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Yes, doctors, computer programmers and members of other professions use
jargon. So do the technical writers who support them by writing manuals,
guides and on-line help. Let's face it, every group has its own in-house
shorthand. How many blank looks do you get from family and friends when you
try to explain what you do for a living? How many times do you have to
re-phrase something so that someone from outside the tribe can understand?
Some years ago, when I was struggling to write an essay for one of my
history tutors on Philip IV of Spain and the problems he faced, I hit a snag
when it came to hyper-inflation caused by the arrival of ships full of
silver from South America. I told my tutor that I had been forced to skip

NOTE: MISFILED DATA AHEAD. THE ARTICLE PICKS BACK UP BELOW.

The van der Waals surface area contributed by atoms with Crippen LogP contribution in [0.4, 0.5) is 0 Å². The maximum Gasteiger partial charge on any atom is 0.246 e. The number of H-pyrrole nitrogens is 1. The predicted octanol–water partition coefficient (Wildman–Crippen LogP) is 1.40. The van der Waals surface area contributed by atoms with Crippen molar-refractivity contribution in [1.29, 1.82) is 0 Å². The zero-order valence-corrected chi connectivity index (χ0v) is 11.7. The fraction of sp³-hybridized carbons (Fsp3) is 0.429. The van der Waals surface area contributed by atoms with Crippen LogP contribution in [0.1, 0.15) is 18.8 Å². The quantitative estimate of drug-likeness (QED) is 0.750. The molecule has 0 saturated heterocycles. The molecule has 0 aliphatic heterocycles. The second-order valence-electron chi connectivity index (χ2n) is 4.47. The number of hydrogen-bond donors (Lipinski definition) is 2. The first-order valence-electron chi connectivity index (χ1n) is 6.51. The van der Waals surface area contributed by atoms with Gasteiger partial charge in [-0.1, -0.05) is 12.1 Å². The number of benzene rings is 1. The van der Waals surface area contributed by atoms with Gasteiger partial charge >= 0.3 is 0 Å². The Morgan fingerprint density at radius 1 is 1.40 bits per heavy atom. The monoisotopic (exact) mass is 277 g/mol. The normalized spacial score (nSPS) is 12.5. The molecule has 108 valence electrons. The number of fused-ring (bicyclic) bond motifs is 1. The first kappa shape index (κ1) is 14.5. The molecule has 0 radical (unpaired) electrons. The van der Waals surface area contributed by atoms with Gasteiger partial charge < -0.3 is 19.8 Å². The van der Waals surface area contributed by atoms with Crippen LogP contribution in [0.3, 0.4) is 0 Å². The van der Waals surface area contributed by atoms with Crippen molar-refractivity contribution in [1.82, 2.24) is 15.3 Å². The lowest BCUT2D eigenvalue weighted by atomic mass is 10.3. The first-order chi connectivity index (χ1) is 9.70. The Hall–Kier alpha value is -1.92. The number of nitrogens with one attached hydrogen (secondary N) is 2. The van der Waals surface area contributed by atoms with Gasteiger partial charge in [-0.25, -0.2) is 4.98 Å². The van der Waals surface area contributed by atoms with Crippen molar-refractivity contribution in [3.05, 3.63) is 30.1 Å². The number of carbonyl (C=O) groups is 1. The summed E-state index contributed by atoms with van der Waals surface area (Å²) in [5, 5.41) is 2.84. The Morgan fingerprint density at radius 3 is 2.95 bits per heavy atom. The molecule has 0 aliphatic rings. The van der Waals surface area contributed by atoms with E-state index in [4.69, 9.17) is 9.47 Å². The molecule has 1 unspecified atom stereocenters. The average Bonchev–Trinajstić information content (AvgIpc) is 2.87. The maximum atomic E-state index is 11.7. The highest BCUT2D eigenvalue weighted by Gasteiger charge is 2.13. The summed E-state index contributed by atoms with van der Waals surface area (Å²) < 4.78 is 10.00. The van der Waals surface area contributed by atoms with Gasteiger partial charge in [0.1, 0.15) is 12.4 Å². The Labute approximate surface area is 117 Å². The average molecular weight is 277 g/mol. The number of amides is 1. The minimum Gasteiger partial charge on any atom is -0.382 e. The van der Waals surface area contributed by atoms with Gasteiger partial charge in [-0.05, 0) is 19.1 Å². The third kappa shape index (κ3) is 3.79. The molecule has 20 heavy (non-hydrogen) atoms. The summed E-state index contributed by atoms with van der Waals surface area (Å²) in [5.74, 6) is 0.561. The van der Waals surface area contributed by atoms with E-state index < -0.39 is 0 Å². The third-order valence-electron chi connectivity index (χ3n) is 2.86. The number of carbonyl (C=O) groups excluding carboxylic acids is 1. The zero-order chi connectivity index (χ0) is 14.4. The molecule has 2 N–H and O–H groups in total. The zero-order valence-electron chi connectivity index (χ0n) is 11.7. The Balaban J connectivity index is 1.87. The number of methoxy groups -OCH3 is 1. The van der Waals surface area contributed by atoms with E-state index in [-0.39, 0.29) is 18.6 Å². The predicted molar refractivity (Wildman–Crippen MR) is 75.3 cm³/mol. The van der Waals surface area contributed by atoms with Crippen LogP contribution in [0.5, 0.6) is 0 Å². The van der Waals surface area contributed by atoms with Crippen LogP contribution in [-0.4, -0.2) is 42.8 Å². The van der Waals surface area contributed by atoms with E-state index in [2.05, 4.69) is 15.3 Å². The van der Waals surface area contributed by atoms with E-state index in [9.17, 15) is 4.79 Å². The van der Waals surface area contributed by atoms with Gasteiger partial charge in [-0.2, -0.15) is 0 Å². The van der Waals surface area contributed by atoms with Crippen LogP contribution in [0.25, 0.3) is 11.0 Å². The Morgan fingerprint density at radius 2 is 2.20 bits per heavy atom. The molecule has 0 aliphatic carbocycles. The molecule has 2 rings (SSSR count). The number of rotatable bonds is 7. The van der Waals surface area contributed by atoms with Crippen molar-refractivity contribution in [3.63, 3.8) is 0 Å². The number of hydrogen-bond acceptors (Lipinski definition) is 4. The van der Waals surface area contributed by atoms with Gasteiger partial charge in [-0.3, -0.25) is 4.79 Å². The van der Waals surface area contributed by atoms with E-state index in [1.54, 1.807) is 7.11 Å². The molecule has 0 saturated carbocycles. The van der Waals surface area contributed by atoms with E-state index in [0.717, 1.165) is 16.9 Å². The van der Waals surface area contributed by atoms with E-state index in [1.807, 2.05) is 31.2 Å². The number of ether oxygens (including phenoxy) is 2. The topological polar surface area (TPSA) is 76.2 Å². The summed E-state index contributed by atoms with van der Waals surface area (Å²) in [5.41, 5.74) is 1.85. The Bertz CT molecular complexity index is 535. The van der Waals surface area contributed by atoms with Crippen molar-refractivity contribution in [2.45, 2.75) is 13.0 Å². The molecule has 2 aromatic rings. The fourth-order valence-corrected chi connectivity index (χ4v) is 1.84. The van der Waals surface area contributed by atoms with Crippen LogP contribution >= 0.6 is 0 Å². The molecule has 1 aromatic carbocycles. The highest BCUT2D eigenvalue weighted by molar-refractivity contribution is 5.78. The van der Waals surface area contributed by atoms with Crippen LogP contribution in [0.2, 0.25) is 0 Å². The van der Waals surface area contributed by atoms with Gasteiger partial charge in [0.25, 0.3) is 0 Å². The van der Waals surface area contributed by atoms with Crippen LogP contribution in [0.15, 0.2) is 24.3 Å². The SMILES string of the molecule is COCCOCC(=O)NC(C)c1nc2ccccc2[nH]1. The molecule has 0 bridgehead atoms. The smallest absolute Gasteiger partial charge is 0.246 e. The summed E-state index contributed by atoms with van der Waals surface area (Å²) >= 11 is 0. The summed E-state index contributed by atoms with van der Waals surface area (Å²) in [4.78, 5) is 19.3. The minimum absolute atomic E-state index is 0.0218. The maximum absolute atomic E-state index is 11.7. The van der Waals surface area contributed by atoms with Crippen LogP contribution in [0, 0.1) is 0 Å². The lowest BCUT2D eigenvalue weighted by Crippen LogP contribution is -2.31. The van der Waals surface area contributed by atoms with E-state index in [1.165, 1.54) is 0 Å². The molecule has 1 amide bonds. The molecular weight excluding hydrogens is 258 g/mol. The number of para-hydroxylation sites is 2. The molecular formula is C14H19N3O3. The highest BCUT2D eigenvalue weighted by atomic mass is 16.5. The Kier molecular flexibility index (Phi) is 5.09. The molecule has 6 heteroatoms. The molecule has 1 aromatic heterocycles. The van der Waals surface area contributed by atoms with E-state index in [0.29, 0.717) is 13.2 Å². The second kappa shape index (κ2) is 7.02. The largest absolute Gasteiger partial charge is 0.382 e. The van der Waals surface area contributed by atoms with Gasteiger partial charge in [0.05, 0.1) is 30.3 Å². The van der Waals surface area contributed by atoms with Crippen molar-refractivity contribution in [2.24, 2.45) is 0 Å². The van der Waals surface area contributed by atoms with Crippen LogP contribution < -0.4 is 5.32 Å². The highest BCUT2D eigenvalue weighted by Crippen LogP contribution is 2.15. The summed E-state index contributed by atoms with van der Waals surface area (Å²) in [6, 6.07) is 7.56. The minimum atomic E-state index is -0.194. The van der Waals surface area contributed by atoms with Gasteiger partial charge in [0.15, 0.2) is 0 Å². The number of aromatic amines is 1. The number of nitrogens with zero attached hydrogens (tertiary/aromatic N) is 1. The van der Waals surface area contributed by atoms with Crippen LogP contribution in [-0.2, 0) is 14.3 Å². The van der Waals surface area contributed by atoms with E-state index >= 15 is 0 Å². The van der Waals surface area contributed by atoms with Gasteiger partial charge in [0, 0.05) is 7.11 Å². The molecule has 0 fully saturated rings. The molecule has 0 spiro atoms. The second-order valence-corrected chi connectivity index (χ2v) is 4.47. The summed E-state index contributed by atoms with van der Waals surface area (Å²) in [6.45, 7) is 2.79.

over this because I didn't understand it well enough to explain it fully.
"Don't worry," he said, "economists are like Mediaeval alchemists - they
dress up everything in their own language to keep the rest of us out." Plus
But let's not pick on other professionals for keeping us fog-bound when we
are just as likely to try to be exclusive one way or another (as Arlen
Walker and Laura Johnson have pointed out). Well, we have to have something
of our own or we'd be out of a job, wouldn't we?
Gill Rollings, Technical Writer, Internet Systems Ltd
gill -dot- rollings -at- isl -dot- com